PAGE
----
This analysis showcases what Paddock Wood currently does well and what it can do better in the future to expand its market. Paddock Wood does not have an updated marketing plan and there is no promotional budget. While it is enjoying catering to a niche market, the influx of population demographics continues to change and there is no guarantee of loyalty from their customers. Beer industry continues to be strong and stable in Canada, but craft breweries are smaller in scale and don’t have a large profit margin. Paddock Wood needs to invest in advertising to groups by offering taste testing occasions perhaps in locations like the University campus in Saskatoon and Regina to attract more crowds. Lowering their costs is not an option but marketing themselves as super-premium, high quality beer would help draw customers without damaging their image.
According to their website, Paddock Wood is “Saskatchewan’s first microbrewery” that produces craft beers in unique and distinctive flavors that could not be normally found on the shelves of a liquor store. It started in 1996 and has since grown to numerous attract shareholders. The focus is on keeping products simple with four major ingredients – malt, hops, yeast, and water – and offering the “right balance between hops and the malt” and creating great tasting quality beer. The physical location of the store also has a menu of snacks, starters, soups, salads, sandwiches and main courses. It was mentioned in a recent article in Toronto
Star (2014) as one of the places to visit in Saskatoon that offers “20 different types of beer.” It has won some local and national accolades for its beers such as the 2014 Planet S “Best Local
Brew” for the 7th year in a row and won Gold and Bronze at Calgary’s Beer Fest more than once.
While PW has found its niche in providing unique flavors that were otherwise unavailable to
Saskatchewan customers at many local pubs and has a physically inviting place that offers food with beer, that strategy alone is not adequate to meet the growing needs of this province’s beer consumers and to compete with the large multinational beer supplying businesses.
“Brewing is the production of by steeping cereal grains in water and fermenting the resulting sweet liquid with yeast” (Wikipedia, 2014). According to The Conference Board of Canada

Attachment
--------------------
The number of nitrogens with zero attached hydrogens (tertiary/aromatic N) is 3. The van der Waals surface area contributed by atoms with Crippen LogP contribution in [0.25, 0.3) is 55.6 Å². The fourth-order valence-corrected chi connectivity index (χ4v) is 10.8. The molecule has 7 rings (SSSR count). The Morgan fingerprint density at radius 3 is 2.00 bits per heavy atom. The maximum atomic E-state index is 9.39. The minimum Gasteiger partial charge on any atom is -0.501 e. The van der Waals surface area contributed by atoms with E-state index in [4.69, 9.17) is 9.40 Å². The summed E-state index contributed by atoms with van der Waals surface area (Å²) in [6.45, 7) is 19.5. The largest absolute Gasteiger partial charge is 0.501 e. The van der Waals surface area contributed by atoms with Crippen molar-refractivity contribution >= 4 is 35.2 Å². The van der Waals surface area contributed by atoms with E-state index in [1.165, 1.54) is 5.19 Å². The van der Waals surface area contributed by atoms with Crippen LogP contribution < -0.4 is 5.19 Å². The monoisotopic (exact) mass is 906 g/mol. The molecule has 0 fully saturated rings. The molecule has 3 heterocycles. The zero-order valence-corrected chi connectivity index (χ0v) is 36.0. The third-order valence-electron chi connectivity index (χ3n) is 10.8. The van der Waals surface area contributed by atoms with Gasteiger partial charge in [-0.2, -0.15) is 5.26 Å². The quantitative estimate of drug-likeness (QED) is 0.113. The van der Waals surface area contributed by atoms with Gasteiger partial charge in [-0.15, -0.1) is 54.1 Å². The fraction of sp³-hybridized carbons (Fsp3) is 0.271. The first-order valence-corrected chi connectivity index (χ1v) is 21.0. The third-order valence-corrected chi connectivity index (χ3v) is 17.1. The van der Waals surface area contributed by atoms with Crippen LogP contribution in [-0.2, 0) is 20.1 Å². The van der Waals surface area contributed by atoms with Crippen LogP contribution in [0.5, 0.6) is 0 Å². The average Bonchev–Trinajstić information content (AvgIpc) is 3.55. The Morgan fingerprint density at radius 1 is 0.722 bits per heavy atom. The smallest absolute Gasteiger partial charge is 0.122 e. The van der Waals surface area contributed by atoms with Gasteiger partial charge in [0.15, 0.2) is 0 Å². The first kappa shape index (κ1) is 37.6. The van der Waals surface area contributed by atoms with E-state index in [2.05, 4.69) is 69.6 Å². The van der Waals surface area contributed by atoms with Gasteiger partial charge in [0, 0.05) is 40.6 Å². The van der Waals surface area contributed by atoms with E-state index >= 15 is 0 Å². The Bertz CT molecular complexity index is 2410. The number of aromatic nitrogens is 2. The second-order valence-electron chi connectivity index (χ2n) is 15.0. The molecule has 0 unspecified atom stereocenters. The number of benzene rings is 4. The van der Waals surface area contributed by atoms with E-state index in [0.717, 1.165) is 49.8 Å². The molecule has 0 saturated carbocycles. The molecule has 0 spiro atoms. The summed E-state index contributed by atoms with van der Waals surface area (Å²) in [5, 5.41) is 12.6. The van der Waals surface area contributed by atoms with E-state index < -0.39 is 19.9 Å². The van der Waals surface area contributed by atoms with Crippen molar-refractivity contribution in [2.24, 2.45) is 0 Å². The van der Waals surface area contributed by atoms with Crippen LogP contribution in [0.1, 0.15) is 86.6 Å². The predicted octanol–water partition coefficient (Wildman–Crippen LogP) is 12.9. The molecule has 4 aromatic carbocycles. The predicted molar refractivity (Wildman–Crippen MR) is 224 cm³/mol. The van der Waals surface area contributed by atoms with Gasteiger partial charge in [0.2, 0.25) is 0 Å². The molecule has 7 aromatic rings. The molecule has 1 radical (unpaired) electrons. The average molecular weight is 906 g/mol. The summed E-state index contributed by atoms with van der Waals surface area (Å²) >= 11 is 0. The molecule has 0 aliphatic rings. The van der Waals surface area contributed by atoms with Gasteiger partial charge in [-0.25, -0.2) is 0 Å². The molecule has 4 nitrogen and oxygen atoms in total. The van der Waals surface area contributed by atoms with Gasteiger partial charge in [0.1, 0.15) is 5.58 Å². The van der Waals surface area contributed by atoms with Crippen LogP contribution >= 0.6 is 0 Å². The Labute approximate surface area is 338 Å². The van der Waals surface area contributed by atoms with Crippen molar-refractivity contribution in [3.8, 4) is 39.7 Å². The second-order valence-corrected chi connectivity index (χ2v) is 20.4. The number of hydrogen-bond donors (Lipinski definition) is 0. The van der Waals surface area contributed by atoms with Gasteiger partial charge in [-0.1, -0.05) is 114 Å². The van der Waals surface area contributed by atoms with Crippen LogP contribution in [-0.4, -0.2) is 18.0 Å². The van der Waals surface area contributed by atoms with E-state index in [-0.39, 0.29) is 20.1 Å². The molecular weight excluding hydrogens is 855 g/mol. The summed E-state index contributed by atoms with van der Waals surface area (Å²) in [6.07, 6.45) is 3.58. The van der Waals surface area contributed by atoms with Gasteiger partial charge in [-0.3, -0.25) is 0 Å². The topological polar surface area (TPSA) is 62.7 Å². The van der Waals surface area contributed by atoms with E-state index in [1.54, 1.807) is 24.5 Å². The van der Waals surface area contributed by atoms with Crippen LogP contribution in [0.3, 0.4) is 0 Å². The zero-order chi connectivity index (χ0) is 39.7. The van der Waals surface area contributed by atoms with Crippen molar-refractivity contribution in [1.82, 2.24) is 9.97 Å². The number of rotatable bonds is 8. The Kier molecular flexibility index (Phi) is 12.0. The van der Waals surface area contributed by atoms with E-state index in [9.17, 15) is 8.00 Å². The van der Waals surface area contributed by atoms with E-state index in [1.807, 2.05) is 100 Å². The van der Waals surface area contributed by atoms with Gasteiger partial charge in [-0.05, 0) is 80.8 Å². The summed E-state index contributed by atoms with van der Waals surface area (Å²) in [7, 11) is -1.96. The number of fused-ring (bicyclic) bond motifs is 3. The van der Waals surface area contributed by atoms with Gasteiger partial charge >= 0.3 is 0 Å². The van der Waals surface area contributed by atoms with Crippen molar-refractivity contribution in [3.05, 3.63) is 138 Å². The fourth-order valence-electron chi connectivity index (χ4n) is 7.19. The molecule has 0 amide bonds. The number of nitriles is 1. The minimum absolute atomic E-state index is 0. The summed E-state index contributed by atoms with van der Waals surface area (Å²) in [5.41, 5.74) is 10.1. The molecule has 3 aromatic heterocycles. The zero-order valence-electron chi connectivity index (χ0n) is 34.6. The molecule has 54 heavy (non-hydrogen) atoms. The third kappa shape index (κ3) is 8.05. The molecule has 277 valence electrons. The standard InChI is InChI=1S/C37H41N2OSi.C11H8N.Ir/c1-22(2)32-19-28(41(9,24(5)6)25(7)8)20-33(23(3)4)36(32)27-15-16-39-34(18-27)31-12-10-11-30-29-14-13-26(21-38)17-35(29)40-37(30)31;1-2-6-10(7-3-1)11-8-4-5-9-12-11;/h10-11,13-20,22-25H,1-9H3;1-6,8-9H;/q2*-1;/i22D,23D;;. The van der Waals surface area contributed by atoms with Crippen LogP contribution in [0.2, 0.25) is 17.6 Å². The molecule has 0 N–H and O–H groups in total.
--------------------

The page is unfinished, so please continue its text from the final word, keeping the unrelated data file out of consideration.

(2014), beer is the most popular alcoholic beverage and this industry supports 163,200 jobs across the country. The chart below from Beer Canada (2014) shows that Canada still produces significant amount of its beer locally.
In the last few years brewing industry in Canada has had to cope with significant changes. To name a couple, these changes have included (1) decrease in per capita consumption of ‘brand name’ products; (2) increase in demand for ‘niche’ market specialty products supplied by microbrewers; and 93) recent shift towards less expensive domestic beer during the 2008 recession (Agriculture and Agri-Food Canada, 2014). In spite of its challenges, Canada manages to stay as one of the top 25 per capita beer countries in the world.
The Conference Board of Canada also indicates that the three Canadian Prairie provinces are generally known, not for their brewing, but for their energy, water and grain supplies to
“support the distribution and warehousing of beer.” Beer Canada’s statistics on domestic and imported beer from various provinces supports this statement.
But of all three Prairie Provinces, Saskatchewan seems to be the leading province in the number of licensed breweries it holds among the Prairie Provinces.
It was not long ago that craft beer had a niche market for the high-income people. Today, the market has evolved and anyone can afford to buy one in their local restaurant or the liquor